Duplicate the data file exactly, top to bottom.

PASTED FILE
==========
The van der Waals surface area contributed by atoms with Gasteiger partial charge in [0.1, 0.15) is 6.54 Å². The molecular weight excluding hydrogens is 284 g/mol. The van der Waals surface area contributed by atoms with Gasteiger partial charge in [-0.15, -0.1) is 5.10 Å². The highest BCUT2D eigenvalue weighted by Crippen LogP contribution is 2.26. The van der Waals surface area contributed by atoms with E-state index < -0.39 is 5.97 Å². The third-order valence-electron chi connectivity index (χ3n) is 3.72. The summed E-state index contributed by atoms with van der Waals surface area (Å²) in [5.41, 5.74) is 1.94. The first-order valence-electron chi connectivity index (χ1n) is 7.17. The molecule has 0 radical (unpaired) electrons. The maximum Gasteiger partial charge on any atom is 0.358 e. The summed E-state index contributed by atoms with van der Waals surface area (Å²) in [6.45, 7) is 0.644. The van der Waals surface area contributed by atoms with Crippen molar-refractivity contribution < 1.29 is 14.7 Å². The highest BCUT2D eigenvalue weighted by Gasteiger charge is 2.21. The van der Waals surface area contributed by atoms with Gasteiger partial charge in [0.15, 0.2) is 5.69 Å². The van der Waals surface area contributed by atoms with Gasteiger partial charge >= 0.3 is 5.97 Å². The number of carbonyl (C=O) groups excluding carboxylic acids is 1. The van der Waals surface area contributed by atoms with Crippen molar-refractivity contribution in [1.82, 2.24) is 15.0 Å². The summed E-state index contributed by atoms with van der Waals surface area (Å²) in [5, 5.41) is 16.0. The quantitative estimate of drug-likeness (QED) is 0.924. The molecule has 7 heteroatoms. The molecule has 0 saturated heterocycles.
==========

The van der Waals surface area contributed by atoms with Gasteiger partial charge in [0.1, 0.15) is 6.54 Å². The molecular weight excluding hydrogens is 284 g/mol. The van der Waals surface area contributed by atoms with Gasteiger partial charge in [-0.15, -0.1) is 5.10 Å². The highest BCUT2D eigenvalue weighted by Crippen LogP contribution is 2.26. The van der Waals surface area contributed by atoms with E-state index < -0.39 is 5.97 Å². The third-order valence-electron chi connectivity index (χ3n) is 3.72. The summed E-state index contributed by atoms with van der Waals surface area (Å²) in [5.41, 5.74) is 1.94. The first-order valence-electron chi connectivity index (χ1n) is 7.17. The molecule has 0 radical (unpaired) electrons. The maximum Gasteiger partial charge on any atom is 0.358 e. The summed E-state index contributed by atoms with van der Waals surface area (Å²) in [6.45, 7) is 0.644. The van der Waals surface area contributed by atoms with Crippen molar-refractivity contribution < 1.29 is 14.7 Å². The highest BCUT2D eigenvalue weighted by Gasteiger charge is 2.21. The van der Waals surface area contributed by atoms with Gasteiger partial charge in [0.15, 0.2) is 5.69 Å². The van der Waals surface area contributed by atoms with Gasteiger partial charge >= 0.3 is 5.97 Å². The number of carbonyl (C=O) groups excluding carboxylic acids is 1. The van der Waals surface area contributed by atoms with Crippen molar-refractivity contribution in [1.82, 2.24) is 15.0 Å². The summed E-state index contributed by atoms with van der Waals surface area (Å²) in [5, 5.41) is 16.0. The quantitative estimate of drug-likeness (QED) is 0.924. The molecule has 7 heteroatoms. The molecule has 0 saturated heterocycles.